- Energy Storage: antimatter is often proposed as the ultimate starship fuel; a misleading statement. Like the use of hydrogen as car fuel, antimatter acts only as an energy storage device, a battery. Starships need astronomical amounts of energy, so antimatter is used as giving the ultimate power-to-weight. Create a hollow container from a forcefield, fill it with a vapour that absorbs a frequency of light allowed to pass through the field. Energy is added to the 'battery' with lasers, and thanks to the phenomenon of electron shells the light released by the vapour is unable to pass the field, most of it at a different than original frequency. A device such as this could have no limit to the energy contained, making 'nuclear hand-grenades' look like damp firecrackers.
- Directed Energy Weapons: as anyone familiar with the Kzinti Lesson knows, the exhaust plume of a starship or torch drive spaceship is as deadly a weapon as can be found. The Fission Fragment Rocket, possible to build in the real world, has an exhaust velocity of a few % of c, making it a deadly beam weapon at close range. By piping the plasma from a fusion reaction out through a forcefield nozzle a devastating weapon could be created; it disadvantage a fairly short range due to the dispersion of the beam.
- Airships: if a forcefield has no mass in and of itself, it makes the perfect airship hull. Possibilities include vacuum airships, high temperature thermal, airships that change shape to attain supersonic speed, etc. Nor would an airship built in this way suffer from the fragility of conventional designs, making it much more practical than any physical airship.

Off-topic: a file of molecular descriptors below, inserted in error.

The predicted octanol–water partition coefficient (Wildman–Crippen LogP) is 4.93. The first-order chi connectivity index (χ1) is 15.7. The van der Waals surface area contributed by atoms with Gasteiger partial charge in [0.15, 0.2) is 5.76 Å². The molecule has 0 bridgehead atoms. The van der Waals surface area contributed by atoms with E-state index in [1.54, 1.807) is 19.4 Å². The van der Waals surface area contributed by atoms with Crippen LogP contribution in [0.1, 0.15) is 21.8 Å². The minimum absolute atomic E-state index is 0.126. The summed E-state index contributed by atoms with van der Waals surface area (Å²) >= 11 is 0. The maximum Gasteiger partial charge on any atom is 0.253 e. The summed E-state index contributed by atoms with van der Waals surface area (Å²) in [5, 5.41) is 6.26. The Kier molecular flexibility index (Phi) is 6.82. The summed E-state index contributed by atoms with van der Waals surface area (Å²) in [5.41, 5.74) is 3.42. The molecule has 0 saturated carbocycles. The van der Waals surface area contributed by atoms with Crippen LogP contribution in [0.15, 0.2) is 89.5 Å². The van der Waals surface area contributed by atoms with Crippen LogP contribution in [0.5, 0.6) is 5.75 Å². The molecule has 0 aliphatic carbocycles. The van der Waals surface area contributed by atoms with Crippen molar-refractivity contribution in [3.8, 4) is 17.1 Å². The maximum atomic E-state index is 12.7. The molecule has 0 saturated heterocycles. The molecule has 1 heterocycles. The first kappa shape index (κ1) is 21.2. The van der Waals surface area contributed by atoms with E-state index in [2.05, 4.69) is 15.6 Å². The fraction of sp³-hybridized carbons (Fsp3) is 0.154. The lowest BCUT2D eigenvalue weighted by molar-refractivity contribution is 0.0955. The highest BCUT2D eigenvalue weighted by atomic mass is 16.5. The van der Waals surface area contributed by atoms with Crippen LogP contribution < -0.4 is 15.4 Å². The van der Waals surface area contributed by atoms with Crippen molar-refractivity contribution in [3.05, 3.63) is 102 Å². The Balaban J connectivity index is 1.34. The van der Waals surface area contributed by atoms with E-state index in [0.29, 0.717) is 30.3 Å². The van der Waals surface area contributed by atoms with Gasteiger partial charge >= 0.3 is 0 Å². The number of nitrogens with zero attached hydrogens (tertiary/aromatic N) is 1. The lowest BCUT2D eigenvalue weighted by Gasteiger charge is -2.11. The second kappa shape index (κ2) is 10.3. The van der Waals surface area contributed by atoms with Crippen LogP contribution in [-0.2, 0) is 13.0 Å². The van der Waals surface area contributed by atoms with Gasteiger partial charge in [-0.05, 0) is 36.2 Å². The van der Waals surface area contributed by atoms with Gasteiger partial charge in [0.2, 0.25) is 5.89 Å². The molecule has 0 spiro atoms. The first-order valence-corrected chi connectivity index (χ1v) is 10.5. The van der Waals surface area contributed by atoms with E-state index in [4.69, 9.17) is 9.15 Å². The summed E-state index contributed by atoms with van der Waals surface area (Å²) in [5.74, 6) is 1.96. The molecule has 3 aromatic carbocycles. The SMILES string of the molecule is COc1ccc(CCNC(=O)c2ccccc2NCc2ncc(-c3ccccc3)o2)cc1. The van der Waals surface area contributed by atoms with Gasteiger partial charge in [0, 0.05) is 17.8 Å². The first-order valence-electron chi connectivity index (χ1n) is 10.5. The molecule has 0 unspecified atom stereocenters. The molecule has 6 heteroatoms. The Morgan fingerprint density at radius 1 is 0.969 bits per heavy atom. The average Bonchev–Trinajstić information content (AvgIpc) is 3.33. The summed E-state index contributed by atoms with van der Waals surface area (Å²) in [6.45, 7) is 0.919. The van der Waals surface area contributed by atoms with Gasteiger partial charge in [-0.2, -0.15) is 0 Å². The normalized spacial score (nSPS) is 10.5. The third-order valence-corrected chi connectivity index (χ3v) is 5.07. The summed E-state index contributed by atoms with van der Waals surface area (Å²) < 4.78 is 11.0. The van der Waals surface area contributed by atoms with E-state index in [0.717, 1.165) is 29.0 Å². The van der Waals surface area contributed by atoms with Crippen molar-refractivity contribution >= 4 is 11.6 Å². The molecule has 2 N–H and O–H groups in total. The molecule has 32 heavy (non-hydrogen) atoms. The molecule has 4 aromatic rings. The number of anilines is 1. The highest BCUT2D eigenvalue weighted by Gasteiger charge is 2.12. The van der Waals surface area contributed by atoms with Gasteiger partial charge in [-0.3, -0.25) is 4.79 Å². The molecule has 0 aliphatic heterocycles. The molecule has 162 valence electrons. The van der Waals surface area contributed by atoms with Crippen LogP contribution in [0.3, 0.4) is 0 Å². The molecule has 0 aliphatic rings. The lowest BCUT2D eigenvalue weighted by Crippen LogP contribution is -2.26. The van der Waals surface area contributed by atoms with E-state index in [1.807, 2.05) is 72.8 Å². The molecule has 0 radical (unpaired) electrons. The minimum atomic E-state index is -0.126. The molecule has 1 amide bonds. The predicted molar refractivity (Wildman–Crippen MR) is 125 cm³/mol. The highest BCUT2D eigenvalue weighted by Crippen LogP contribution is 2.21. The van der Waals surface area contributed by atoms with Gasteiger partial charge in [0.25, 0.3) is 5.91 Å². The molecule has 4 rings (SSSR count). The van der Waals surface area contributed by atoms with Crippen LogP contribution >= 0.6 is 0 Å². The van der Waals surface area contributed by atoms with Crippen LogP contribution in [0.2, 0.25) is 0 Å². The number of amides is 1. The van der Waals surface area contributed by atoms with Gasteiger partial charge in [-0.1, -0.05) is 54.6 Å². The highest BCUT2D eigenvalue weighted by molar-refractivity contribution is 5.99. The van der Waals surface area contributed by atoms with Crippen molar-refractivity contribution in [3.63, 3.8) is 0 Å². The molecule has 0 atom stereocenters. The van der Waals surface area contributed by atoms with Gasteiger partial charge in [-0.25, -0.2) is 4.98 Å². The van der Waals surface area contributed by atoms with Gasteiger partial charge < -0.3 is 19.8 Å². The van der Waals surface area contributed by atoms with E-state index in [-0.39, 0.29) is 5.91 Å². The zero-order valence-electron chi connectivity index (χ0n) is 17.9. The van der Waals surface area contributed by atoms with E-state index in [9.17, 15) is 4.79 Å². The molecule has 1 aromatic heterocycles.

- Re-entry Shielding: for a large or fast spaceship a re-entry shield is much to heavy, despite the advantage in fuel reduction that the Leonov demonstrated. A forcefield, especially if already fitted for military defence, is a perfect substitute, and if power fails, your probably screwed anyway. By allowing aerobraking the available delta Vee for a mission could be doubled, or the fuel load halved; a significant improvement. Also, as it could be much larger than the actual ship, and of a more aerodynamic shape, g-load could be altered to be less taxing.
- Cassions & Civil Engineering: a cassion is a temporary dry-dock of sorts, built to enable the construction of underwater structures. A forcefield by its virtue of easy deployment - on/off switch - is ideal for rapid or emergency construction.
- Tools: this is seldom seen, the only example I have personally come across being in Asimov's extensive 'Verse, where forcefield tools are far more capable than mechanical counterparts. The advantages of such theoretical tools are many, and are discussed on Atomic Rockets.
Update (14 JAN 2015)
As can be seen in the comments for this post, reader Yoel pointed out a two applications I had completely overlooked, so I'm adding them in.
- Ramscoop: the greatest challenge of constructing a Bussard Ramjet, one of the most advanced and powerful starship designs, is the construction of a magnetic field capable of collecting the interstellar hydrogen needed by the design. A forcefield could be just the solution, especially if it is massless and frictionless.
- Solar Sail: the solar sail is an interesting design that cannot ever come to its full potential due to material constraints. In essence the solar sail uses the momentum of reflected sunlight or solar wind, having theoretically infinite delta Vee. However, the mass of the sail, combined with the inability of find a material that will withstand solar heat at the closer, and thus more effective, distances means it is not likely ever to be widely used. A forcefield, however, might be massless and perfectly reflective, making it the ideal method of producing a solar sail, and thus providing a reliable method of interstellar transport. In fact, this is such an effective interstellar design that I have decided to do a post on Interstellar Transport, featuring such a design and explaining its implications.